A group of Minnesota home health care workers have embarked on a campaign to decertify the Service Employees International Union (SEIU) Healthcare Minnesota that currently represents them. Launching their decertification effort on Monday, they seek to extricate roughly 27,000 home health care professionals across the state from the SEIU. If successful, it would be the largest decertification vote in history.
Kris Greene, the leader of the decertification campaign and a veteran of the home care business, voiced what we’ve long known about the politically-powerful union:
“The SEIU and the changes they have made have not benefited me or my family. I really feel it’s about politics and not for me or my daughter. It’s the political game and I don’t want to be a part of it to be honest. I just want to take care of my daughter in the best way that she needs and all this other stuff is just interference.”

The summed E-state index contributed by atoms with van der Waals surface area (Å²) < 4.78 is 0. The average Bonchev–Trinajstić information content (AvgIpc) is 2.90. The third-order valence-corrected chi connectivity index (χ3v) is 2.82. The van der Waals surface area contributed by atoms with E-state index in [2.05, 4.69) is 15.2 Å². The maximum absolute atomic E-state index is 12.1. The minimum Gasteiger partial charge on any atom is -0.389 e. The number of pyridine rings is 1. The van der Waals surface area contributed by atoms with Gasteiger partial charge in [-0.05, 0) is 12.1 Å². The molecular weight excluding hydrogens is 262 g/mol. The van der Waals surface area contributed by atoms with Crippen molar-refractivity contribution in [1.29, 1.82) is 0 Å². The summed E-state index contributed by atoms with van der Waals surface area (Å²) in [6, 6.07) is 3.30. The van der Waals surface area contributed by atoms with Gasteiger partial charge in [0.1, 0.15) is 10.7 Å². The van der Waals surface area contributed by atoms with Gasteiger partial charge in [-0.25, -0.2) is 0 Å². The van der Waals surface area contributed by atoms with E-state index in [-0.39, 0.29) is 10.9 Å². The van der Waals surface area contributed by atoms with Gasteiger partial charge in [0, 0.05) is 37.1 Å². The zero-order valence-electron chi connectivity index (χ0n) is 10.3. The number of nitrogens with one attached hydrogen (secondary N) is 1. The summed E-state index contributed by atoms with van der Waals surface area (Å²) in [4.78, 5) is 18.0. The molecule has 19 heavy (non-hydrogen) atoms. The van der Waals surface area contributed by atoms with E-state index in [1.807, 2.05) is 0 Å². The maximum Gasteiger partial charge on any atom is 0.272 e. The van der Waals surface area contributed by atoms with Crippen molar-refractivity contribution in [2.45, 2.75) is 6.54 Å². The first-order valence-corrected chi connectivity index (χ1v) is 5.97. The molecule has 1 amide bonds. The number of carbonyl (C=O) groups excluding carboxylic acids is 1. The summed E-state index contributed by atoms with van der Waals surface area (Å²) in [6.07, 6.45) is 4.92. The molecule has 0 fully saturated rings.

Greene is right: The SEIU is all about politics. In the last presidential election cycle, the SEIU spent more than $25 million to boost an almost-exclusively Democrat set of candidates and campaign committees. This, despite the fact that almost 40 percent of SEIU members are inclined to vote Republican, according to an estimate from SEIU boss Mary Kay Henry herself.
Unfortunately for employees like Kris, the union doesn’t make the decertification process an easy one. Data from the NLRB indicates that just one in four decertification attempts are successful. Only half are even put up for a vote. That’s why Sen. Orrin Hatch (R-UT) and Rep. Tom Price (R-GA) have reintroduced the Employee Rights Act (ERA), a bill which would prohibit union bosses—well-known for bullying and other pressure tactics—from inhibiting the decertification process. Among other provisions, the ERA would penalize unions who interfere with or discipline employees seeking a decertification vote.